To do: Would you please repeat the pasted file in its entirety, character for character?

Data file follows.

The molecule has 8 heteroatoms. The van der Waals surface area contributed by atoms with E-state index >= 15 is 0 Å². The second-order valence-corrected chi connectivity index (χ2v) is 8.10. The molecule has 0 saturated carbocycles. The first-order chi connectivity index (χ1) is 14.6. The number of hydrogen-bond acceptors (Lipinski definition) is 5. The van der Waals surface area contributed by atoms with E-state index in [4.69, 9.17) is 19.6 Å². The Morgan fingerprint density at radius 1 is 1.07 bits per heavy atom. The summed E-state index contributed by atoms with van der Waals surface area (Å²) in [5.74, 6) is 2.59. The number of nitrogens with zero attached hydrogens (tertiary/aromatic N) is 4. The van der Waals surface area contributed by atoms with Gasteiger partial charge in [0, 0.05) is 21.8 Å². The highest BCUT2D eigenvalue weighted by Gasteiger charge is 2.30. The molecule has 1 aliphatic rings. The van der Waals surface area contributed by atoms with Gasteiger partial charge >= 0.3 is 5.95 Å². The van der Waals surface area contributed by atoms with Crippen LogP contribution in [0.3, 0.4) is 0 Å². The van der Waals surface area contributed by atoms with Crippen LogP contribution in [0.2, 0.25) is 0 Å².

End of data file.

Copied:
The molecule has 8 heteroatoms. The van der Waals surface area contributed by atoms with E-state index >= 15 is 0 Å². The second-order valence-corrected chi connectivity index (χ2v) is 8.10. The molecule has 0 saturated carbocycles. The first-order chi connectivity index (χ1) is 14.6. The number of hydrogen-bond acceptors (Lipinski definition) is 5. The van der Waals surface area contributed by atoms with E-state index in [4.69, 9.17) is 19.6 Å². The Morgan fingerprint density at radius 1 is 1.07 bits per heavy atom. The summed E-state index contributed by atoms with van der Waals surface area (Å²) in [5.74, 6) is 2.59. The number of nitrogens with zero attached hydrogens (tertiary/aromatic N) is 4. The van der Waals surface area contributed by atoms with Gasteiger partial charge in [0, 0.05) is 21.8 Å². The highest BCUT2D eigenvalue weighted by Gasteiger charge is 2.30. The molecule has 1 aliphatic rings. The van der Waals surface area contributed by atoms with Gasteiger partial charge >= 0.3 is 5.95 Å². The van der Waals surface area contributed by atoms with Crippen LogP contribution in [0.3, 0.4) is 0 Å². The van der Waals surface area contributed by atoms with Crippen LogP contribution in [0.2, 0.25) is 0 Å².